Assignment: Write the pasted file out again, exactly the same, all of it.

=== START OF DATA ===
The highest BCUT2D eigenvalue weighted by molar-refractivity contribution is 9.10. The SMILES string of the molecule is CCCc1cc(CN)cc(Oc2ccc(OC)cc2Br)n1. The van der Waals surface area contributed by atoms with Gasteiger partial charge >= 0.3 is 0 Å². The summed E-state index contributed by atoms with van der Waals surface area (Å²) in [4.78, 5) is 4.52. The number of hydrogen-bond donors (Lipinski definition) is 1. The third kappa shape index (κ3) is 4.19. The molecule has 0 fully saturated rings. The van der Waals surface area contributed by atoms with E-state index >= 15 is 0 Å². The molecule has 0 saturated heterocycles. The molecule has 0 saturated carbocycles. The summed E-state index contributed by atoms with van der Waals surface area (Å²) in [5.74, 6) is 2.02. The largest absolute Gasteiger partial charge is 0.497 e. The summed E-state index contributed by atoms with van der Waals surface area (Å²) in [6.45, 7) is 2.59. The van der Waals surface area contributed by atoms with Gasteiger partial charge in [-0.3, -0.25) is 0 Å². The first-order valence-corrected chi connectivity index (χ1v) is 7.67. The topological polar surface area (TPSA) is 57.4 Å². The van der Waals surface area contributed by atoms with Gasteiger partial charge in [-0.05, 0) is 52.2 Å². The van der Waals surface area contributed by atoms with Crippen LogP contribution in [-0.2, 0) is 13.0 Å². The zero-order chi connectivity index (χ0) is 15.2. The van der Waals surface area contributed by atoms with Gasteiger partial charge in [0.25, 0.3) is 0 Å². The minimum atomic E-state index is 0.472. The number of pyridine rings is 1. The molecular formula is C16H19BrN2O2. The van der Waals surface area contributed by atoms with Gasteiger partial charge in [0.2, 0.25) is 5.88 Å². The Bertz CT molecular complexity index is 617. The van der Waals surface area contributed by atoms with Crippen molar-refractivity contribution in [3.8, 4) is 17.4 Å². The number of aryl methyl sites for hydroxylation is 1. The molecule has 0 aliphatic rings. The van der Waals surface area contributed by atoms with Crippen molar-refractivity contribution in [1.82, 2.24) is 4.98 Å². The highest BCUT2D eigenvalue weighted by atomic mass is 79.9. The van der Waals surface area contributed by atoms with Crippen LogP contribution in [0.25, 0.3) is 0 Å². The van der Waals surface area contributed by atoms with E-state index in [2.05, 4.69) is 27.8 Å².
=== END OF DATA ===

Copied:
The highest BCUT2D eigenvalue weighted by molar-refractivity contribution is 9.10. The SMILES string of the molecule is CCCc1cc(CN)cc(Oc2ccc(OC)cc2Br)n1. The van der Waals surface area contributed by atoms with Gasteiger partial charge >= 0.3 is 0 Å². The summed E-state index contributed by atoms with van der Waals surface area (Å²) in [4.78, 5) is 4.52. The number of hydrogen-bond donors (Lipinski definition) is 1. The third kappa shape index (κ3) is 4.19. The molecule has 0 fully saturated rings. The van der Waals surface area contributed by atoms with E-state index >= 15 is 0 Å². The molecule has 0 saturated heterocycles. The molecule has 0 saturated carbocycles. The summed E-state index contributed by atoms with van der Waals surface area (Å²) in [5.74, 6) is 2.02. The largest absolute Gasteiger partial charge is 0.497 e. The summed E-state index contributed by atoms with van der Waals surface area (Å²) in [6.45, 7) is 2.59. The van der Waals surface area contributed by atoms with Gasteiger partial charge in [-0.3, -0.25) is 0 Å². The first-order valence-corrected chi connectivity index (χ1v) is 7.67. The topological polar surface area (TPSA) is 57.4 Å². The van der Waals surface area contributed by atoms with Gasteiger partial charge in [-0.05, 0) is 52.2 Å². The van der Waals surface area contributed by atoms with Crippen LogP contribution in [-0.2, 0) is 13.0 Å². The zero-order chi connectivity index (χ0) is 15.2. The van der Waals surface area contributed by atoms with Gasteiger partial charge in [0.25, 0.3) is 0 Å². The minimum atomic E-state index is 0.472. The number of pyridine rings is 1. The molecular formula is C16H19BrN2O2. The van der Waals surface area contributed by atoms with Gasteiger partial charge in [0.2, 0.25) is 5.88 Å². The Bertz CT molecular complexity index is 617. The van der Waals surface area contributed by atoms with Crippen molar-refractivity contribution in [3.8, 4) is 17.4 Å². The number of aryl methyl sites for hydroxylation is 1. The molecule has 0 aliphatic rings. The van der Waals surface area contributed by atoms with Crippen molar-refractivity contribution in [1.82, 2.24) is 4.98 Å². The highest BCUT2D eigenvalue weighted by atomic mass is 79.9. The van der Waals surface area contributed by atoms with Crippen LogP contribution in [0.25, 0.3) is 0 Å². The van der Waals surface area contributed by atoms with E-state index in [2.05, 4.69) is 27.8 Å².